After several days of blocking the street to prevent forbid construction machinery from reaching the summit, the Hawaii Police Department and officers of the Department of Land and Natural Resources arrested 31 out of about 300 protesters against the $1.4 billion Thirty Meter Telescope (TMT) in the Mauna Kea Conservation District on the Big Island of Hawaii.
Although protesters interrupted the official groundbreaking ceremony in October, these are the primary arrests to be made, because the fight against what will be one of the largest telescopes in the world continues within the courts. Hawaiian protesters hope to achieve the Supreme Court and worry that the first construction before the courts reach resolution can cause irreparable harm to the environment and to Native Hawaiian ancestral graves and sacred places.
Kealoha Pisciotta, president of Mauna Kea Anaina Hou preservationist group told NBC News, “Things are terribly emotional as we must witness desecration of our most revered holy place–and burial ground of our most sacred ancestors. However [things are] peaceful and all are staying within the Kapu Aloha –moving in Aloha with steadfast determination. We are therefore proud of the young protectors as they have stayed truly within the Kapu Aloha and have been training others to prepare themselves for staying in Kapu Aloha.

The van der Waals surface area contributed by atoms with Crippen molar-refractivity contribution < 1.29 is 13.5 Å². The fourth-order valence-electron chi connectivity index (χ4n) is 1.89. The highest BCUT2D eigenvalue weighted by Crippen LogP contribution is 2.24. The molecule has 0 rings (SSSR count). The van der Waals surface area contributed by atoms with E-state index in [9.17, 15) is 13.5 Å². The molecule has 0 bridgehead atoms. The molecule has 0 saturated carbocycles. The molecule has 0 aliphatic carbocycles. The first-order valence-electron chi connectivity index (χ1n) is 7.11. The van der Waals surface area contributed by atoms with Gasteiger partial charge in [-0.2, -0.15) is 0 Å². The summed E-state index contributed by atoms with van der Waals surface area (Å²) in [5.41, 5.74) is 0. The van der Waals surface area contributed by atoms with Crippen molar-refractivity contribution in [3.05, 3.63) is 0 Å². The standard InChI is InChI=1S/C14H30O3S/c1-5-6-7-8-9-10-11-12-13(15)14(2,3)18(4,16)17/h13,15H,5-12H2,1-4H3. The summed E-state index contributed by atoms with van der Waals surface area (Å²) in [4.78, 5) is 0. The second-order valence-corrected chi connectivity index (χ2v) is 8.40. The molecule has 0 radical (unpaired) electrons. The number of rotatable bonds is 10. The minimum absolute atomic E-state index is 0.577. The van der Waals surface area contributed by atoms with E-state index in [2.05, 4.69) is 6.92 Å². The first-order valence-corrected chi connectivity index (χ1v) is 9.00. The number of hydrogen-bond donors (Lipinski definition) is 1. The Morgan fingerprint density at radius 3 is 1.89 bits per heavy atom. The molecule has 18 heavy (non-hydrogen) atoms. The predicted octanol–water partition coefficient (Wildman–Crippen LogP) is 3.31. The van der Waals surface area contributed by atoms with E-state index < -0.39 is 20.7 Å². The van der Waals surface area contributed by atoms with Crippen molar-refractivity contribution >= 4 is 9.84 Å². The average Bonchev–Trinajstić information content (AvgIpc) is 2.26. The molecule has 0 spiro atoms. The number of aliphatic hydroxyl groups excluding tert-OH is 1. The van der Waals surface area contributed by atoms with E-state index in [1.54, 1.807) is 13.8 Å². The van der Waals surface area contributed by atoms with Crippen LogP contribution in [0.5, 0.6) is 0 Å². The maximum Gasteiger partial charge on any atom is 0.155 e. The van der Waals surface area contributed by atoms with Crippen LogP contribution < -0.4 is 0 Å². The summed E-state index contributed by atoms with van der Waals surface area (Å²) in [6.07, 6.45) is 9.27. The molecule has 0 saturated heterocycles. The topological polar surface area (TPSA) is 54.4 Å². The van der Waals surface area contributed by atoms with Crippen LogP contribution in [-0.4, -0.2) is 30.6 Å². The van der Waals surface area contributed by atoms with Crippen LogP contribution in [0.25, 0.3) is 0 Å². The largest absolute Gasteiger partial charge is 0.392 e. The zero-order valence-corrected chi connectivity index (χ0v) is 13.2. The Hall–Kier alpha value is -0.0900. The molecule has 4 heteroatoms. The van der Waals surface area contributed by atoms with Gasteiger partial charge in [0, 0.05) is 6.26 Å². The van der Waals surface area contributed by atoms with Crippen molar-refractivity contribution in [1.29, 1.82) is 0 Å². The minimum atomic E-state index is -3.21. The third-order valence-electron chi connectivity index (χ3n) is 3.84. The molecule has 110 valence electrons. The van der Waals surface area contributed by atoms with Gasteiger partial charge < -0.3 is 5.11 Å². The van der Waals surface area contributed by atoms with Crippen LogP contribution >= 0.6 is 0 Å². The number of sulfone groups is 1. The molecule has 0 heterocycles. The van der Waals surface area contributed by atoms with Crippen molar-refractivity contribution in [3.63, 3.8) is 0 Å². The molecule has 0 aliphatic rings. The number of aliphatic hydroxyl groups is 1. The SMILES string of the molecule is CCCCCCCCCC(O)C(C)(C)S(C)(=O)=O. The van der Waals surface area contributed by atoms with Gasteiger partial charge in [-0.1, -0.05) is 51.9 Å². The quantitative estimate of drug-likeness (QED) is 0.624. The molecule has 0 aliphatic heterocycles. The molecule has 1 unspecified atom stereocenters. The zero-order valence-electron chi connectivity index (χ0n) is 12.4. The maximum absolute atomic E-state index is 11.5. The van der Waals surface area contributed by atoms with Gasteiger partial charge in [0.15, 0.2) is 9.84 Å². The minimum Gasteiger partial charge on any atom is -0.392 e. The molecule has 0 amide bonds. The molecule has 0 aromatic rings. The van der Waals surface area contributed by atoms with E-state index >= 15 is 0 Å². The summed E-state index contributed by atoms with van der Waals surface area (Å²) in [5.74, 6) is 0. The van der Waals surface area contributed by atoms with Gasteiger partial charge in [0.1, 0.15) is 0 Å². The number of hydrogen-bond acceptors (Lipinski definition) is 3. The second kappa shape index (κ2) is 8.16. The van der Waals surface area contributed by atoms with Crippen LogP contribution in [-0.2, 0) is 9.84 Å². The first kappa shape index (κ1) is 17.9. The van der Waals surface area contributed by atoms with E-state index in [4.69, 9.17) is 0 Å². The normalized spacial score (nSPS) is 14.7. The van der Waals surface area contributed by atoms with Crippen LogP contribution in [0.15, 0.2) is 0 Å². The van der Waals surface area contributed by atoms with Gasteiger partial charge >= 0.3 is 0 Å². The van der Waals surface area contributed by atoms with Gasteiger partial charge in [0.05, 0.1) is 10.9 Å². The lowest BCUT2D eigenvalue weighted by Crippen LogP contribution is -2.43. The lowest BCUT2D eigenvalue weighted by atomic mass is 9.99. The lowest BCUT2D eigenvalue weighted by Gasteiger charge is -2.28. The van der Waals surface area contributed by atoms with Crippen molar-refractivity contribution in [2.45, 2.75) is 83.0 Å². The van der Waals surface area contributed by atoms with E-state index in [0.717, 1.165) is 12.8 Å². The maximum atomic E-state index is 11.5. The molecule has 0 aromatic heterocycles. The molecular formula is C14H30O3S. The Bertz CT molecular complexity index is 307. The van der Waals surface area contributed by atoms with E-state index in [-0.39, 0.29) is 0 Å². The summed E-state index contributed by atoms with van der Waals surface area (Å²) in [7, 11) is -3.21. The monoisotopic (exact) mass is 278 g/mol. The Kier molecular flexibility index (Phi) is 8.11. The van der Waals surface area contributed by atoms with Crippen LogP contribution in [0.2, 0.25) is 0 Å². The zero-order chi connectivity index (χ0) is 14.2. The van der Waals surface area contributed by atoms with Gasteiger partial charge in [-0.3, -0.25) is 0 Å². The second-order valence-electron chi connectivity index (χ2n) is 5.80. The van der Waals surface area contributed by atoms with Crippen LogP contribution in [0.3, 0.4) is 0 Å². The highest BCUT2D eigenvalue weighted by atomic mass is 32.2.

Police officers first shared a traditional Hawaiian greeting of respect in which they touch foreheads and take a breath together to those protesters who called themselves “protectors” before making arrests. Police just showed respect and safety on the public road.
Prior to the arrests, prominent Hawaiian leaders had been meeting with newly elected Governor David Ige, University of Hawaii officials, the police department, and the county prosecuting officer in order to try to find a peaceful resolution.
Protesters barricade the road outside the Mauna Kea visitors center in Hilo, Hawaii on March 30. Protesters are preventing construction of a large telescope near the summit of a mountain held sacred by Native Hawaiians. Some consider the $1.4 billion Thirty Meter Telescope project as desecrating the Big Island’s Mauna Kea. Astronomers say the telescope can permit them to see some 13 billion light-weight years away.